What Goes Around, Comes Around

BOOK REPORT for Mahimata (Asiana #2) by Rati Mehrotra

Cover Story: Pretty Deadly
BFF Charm: Natalie Imbruglia
Swoonworthy Scale: 6
Talky Talk: Futuristic Science Fantasy
Bonus Factors: Aliens?, Changed Minds
Relationship Status: Remember Me Fondly

Danger, Will Robinson! Mahimata is the second book in the Asiana series. If you have not read the first book—Markswoman—turn away now, as there might be spoilers in this review. If you have read the book, however, feel free to continue below.

Cover Story: Pretty Deadly

The dagger + expansive and colorful sky continues to work for me. And I really like the fire, which is an escalation of the ornate flourishes on the first cover. The fact that it’s night, while the first was sunrise is a nice touch for a duology, too.

The Deal:

After her duel with Tamsyn, Kyra’s spent many months recuperating. But Tamsyn was only a minor villain—the true Big Bad continues to be Kai Tau and his growing band of outlaws. If she wants to take him down, for good, Kyra must step up and make the hard decisions, including one that might forever alter her relationship with Rustan, who’s also forced to take a good look at his life and figure out where his road is taking him.

BFF Charm: Natalie Imbruglia

I liked Kyra a lot in Markswoman, but she’s done a lot of growing since we first met, and I’m not so sure that I like how she’s changed. She makes some questionable decisions early on in Mahimata; I know she means well, and is looking out for the greater good, but I can’t help but wonder if she couldn’t have found a better way.

Swoonworthy Scale: 6

Kyra and Rustan’s relationship in Mahimata seems … adult. Not in a sexytimes kind of way, really, but more in a “these are two people with very different life plans and life goals which are sometimes at odds” kind of way. They don’t have the easiest go of things, but I feel like everything turned out positively. Vague, I know. #nospoilers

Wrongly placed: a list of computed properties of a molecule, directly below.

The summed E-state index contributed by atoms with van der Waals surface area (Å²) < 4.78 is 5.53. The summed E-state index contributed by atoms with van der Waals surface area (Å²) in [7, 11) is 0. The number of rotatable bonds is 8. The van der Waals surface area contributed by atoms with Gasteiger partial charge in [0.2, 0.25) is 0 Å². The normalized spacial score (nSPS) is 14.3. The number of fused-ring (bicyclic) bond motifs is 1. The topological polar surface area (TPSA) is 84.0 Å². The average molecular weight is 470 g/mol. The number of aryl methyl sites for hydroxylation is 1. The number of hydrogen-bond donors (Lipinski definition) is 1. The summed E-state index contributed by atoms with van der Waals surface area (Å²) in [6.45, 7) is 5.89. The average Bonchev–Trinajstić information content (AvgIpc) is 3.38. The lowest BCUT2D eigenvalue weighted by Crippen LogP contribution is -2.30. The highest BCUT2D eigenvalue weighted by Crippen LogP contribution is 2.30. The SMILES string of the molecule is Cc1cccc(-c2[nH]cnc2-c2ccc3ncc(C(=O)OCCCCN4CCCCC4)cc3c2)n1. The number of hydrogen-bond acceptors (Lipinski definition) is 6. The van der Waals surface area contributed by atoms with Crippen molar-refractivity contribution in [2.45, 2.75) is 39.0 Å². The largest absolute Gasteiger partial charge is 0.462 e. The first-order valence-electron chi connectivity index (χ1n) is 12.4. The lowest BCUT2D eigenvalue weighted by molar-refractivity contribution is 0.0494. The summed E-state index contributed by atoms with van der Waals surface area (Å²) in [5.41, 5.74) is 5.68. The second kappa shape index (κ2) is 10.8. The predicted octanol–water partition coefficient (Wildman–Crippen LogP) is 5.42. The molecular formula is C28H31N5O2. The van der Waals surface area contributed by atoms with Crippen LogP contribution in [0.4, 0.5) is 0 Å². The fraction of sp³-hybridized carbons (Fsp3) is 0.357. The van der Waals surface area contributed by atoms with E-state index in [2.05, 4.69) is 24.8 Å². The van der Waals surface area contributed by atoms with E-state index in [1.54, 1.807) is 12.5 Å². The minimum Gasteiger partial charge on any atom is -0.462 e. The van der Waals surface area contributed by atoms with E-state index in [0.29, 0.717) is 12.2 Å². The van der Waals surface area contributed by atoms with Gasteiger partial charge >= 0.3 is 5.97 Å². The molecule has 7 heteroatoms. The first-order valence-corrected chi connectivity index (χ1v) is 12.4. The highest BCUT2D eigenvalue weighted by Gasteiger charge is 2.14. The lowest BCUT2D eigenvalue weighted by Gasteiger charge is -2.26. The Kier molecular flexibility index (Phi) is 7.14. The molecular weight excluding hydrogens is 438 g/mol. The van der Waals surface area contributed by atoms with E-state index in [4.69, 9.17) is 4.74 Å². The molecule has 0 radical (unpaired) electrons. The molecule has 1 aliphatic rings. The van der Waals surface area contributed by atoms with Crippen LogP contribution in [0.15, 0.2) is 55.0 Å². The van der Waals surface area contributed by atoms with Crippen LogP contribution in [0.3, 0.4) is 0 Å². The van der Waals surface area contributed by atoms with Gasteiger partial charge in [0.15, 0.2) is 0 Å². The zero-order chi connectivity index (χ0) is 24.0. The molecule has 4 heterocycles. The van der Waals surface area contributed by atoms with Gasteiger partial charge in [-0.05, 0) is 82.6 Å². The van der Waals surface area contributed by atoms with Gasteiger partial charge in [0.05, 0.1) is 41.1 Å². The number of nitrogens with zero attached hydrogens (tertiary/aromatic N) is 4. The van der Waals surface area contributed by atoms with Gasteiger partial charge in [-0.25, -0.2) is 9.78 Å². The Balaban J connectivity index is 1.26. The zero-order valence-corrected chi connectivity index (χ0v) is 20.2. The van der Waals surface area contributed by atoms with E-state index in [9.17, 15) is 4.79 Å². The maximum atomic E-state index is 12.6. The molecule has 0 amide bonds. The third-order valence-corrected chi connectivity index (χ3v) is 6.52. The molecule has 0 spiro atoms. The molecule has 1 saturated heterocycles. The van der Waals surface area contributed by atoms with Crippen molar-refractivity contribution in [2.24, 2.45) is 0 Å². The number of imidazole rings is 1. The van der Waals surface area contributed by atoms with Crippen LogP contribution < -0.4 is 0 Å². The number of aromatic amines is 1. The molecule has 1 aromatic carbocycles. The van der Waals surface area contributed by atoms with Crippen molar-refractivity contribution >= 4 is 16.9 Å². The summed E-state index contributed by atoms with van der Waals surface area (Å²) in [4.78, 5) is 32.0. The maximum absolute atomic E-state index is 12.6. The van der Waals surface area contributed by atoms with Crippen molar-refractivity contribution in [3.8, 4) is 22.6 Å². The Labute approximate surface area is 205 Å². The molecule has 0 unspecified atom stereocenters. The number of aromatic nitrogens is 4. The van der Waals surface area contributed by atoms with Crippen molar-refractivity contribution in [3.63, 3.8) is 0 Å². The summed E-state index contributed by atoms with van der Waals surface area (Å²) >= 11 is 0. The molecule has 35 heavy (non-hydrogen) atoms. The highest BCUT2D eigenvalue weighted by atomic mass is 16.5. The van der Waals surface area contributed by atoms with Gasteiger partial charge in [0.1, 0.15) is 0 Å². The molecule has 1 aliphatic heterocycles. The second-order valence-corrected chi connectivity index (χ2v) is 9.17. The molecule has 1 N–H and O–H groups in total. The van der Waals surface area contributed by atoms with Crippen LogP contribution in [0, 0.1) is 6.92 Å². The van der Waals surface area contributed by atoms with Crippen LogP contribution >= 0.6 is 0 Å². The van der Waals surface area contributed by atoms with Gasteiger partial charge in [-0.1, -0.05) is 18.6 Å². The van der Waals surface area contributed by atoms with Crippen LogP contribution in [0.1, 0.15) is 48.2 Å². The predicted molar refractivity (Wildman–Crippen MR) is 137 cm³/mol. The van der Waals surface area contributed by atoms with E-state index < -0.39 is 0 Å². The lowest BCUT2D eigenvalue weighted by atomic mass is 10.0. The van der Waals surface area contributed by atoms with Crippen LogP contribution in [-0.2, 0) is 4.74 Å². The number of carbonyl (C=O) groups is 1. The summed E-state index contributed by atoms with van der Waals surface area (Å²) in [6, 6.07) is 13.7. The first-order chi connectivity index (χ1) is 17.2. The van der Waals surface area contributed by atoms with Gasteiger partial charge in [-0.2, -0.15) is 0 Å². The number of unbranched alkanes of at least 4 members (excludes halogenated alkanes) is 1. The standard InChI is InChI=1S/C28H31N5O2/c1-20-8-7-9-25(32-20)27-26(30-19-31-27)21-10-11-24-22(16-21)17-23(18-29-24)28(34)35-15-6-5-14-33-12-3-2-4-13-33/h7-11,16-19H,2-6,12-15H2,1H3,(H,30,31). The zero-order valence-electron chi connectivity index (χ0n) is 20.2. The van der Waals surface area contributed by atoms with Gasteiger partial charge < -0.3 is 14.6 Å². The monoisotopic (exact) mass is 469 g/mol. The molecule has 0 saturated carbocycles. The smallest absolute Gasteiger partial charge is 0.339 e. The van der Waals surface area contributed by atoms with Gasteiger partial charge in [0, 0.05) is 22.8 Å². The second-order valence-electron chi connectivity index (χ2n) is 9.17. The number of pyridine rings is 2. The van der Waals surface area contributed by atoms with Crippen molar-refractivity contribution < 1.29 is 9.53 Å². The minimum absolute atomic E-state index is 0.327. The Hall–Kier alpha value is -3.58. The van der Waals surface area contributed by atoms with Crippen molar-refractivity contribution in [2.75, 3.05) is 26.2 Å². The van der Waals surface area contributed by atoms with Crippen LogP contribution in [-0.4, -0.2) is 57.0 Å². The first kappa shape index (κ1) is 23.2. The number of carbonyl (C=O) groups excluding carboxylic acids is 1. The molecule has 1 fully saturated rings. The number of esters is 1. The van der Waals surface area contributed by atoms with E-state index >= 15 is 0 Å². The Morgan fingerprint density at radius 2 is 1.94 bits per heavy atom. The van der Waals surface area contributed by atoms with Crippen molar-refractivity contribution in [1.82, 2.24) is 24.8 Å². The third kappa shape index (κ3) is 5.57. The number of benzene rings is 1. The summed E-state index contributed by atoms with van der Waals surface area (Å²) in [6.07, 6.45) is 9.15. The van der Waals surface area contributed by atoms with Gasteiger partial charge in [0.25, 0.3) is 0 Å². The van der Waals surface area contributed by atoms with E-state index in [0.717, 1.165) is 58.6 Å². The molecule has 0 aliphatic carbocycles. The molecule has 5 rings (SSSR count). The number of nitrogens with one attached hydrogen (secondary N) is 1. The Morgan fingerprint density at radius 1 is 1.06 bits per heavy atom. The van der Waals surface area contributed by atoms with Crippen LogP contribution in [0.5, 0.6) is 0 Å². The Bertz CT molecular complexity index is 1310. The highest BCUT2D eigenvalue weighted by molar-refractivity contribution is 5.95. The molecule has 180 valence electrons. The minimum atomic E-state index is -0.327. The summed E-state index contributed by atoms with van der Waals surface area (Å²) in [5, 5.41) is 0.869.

Talky Talk: Futuristic Science Fantasy

If you’ve read Markswoman, you know how intriguing and complicated the world of Asiana is. (And if you haven’t read it, get outta here!) In Mahimata, we learn a bit more about the history of the post-apocalyptic, tribal, possibly influenced by aliens world and some of the stranger elements in it, but there’s so much that was left unexplained. I know Mehrotra didn’t set out to write the history of Asiana, but the glimpses we get in the duology left me wanting more and feeling like there’s so much more to be explained. The book did wrap up Kyra’s storyline nicely, however, if a little too neatly.

We also go to see a lot more from Rustan’s perspective in Mahimata; I actually enjoyed his storyline much more than Kyra’s; it’s through him that we learned most of the intriguing things about Asiana and the region’s history.

Bonus Factor: Aliens?

I really love the mix of tribal culture and futuristic elements Mehrotra deftly weaves together in Mahimata. At times it feels a little like an episode of Ancient Aliens, but not at all in a bad way.

Bonus Factor: Changed Minds

This is a super nebulous thing to get excited about—hence the lack of image to go along with this section—but there’s a lot of long-held beliefs put into question in Mahimata. Surprisingly, and awesomely, people actually change their minds when faced with the evidence, even if it takes them a little while.

Relationship Status: Remember Me Fondly

We might not ever get together again, Book, but I will treasure the short time we had. You’ve got depth, and although I wish I could have learned more about your past, I appreciate the knowledge you did feel comfortable sharing. You’re complex and maybe a little confusing, but there’s an engaging quality to you that can’t be denied.

Literary Matchmaking:

  

● Mary E. Pearson’s Remnant Chronicles also features a futuristic world in which humanity has reverted (technologically and culturally) to a previous era.

● Although Jay Kristoff’s Nevernight Chronicle are grownup books, the main character is another young woman who has to make tough decisions and is adept at assassinations.

The Ember in the Ashes series by Sabaa Tahir also features battles with far-reaching consequences and is set in a non-Western society.


FTC Full Disclosure: I received a copy of this book from Harper Voyager, but got neither a private dance party with Tom Hiddleston nor money in exchange for this review. Mahimata is available now.